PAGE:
Review: Israel’s Next War

Israel’s Next War

Martin Archer’s Israel’s Next War was… strange. I’ve read my share of “boom boom goes the tank” war “thrillers” where there are what feels like five million characters (very few of whom are interesting) and five billion weapon descriptions (very few of which are relevant). Thus I was bracing for the book to be like that, and I was not wrong. But it goes a lot deeper than those surface issues.

First, there’s the action itself between Israel and an alliance of its traditional enemies, where I went “No. No. This isn’t how it would go” on many occasions. I guess I just can’t help myself, being the avid wargamer and historian that I’ve been. Something unrealistic, flawed, or not the most well researched isn’t a deal-breaker (far from it). But given the quality of the rest of the book, it went from eyebrow-raising to  head-shaking. Some of it is good, if a little rote. But more of it isn’t, and it all feels like Archer’s sources were:

  • A half-remembered History Channel piece on the Yom Kippur War.
  • Various “Modern Military Equipment” coffee table books.
  • Command And Conquer Generals.

The technology is all over the place, and the equipment is neither consistent nor particularly accurate. Combined with a dull non-war plot, this would feel like a ramshackle technothriller, if not for the final icing on the cake. That would be the writing style.

Archer writes the book in first person, constantly shuffling back and forth between first-person viewpoints with a label preceding their section. The nadir of this is a character named only “The Iraqi Lieutenant Colonel”, but the others aren’t much better. The prose alternates between the “BBGTT” classic of “Infodumps-R-Us” and something that’s surprisingly (and jarringly) “bouncy”, for lack of a better word. It clashes, to put it mildly.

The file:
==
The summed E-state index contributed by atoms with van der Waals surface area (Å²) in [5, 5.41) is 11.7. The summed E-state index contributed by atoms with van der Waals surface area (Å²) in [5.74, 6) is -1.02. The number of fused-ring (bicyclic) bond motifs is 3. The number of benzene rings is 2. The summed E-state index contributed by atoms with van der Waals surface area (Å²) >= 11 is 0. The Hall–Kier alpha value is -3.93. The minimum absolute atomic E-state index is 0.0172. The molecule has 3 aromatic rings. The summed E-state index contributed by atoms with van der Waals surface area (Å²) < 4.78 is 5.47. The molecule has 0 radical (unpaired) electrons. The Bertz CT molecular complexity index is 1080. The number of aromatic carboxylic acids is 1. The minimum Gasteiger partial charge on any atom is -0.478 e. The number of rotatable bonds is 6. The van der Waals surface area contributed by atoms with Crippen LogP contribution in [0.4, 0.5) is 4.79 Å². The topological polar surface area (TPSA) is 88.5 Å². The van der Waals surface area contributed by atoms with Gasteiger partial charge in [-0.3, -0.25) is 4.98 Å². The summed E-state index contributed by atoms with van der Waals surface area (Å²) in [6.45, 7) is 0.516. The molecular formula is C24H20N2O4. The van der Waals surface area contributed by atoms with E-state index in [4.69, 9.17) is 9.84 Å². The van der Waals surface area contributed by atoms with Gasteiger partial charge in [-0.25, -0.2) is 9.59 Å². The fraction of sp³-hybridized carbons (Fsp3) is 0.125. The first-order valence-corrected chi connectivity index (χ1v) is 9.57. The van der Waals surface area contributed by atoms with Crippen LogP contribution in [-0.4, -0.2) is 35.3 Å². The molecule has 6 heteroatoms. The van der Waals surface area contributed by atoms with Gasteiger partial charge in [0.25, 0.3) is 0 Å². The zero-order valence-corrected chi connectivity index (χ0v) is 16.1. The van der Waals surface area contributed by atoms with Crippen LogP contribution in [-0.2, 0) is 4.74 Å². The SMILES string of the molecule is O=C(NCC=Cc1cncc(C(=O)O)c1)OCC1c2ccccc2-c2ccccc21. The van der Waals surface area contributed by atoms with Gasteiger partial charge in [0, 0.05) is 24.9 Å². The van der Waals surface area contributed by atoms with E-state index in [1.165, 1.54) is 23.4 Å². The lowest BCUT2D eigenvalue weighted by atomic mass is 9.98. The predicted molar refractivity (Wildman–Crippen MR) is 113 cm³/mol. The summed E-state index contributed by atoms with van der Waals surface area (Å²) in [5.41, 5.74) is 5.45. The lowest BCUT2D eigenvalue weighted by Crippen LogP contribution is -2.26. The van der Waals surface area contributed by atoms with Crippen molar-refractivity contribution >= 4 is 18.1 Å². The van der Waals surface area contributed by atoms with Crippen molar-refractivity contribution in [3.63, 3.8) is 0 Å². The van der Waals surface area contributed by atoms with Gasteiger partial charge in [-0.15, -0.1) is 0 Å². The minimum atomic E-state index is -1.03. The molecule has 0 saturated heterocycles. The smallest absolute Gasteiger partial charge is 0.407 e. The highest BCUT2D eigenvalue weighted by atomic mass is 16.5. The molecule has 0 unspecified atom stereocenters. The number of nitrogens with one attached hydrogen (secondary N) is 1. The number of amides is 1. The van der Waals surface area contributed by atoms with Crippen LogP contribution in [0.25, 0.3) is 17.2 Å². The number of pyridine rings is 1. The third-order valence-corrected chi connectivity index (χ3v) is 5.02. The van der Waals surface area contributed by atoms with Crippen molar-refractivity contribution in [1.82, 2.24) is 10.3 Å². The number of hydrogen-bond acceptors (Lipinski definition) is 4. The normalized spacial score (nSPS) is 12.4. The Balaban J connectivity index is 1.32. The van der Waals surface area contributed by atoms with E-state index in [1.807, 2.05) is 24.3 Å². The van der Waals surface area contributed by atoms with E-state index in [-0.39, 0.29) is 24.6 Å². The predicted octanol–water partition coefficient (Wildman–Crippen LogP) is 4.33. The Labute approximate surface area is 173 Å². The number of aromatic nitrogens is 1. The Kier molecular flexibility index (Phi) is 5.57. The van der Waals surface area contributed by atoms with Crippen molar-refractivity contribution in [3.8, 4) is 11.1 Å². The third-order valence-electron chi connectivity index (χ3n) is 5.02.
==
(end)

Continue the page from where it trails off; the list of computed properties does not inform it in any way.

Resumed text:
For all those flaws, it’s not the absolute worst, either in plausibility or or in drama. But the “quirks” noted above push Israel’s Next War from being potentially bad and dull to bad and slightly weird. At least I had fun making this review.

Review: The Red Collusion

The Red Collusion

redcollusioncover

David Yaron’s The Red Collusion is a tale of rogue Soviets in 1981 attempting to start World War III, leading to a climax where they attempt to attack an American ballistic missile submarine.

This book is mostly pedestrian but has managed to surprise me in one regard-the sheer number of conference room scenes. The ratio of “people talking” scenes to “people actually doing something” scenes is very, very, high.

It’s realistic to have people talking and arguing about a big plan before they (attempt to) carry it out, but it’s also realistic to have cars stopped at red lights. Imagine a travel book where the author described every single red light, stop sign, and gas station the car stopped at, as well as every single argument the occupants of the car had about where to stop for gas or food. And then in the final action, there’s a time limit-so they urgently, reluctantly, and desperately stop at those traffic lights.

This is the technothriller version of that. Much of the book, apart from a few decently-written if generic spy fiction scenes, consists of the conspirators talking. It amounts to chapter after chapter of…

“Let’s do this.”

(cue long explanation of and preparations for what they want to do.)

“Actually, it would be better if we did this.”

(cue long explanation/plot thread)

“No, we should really do this.

(you get the idea).

Once they finally get going, the rushed “action” isn’t the worst, but isn’t exactly good either. This leaves the book as a strangely amusing novelty. The Red Collusion is saved from  simple mediocrity by taking a genre trope to ridiculous excess. I’ll leave it up to the readers to decide if it’s a good or bad thing.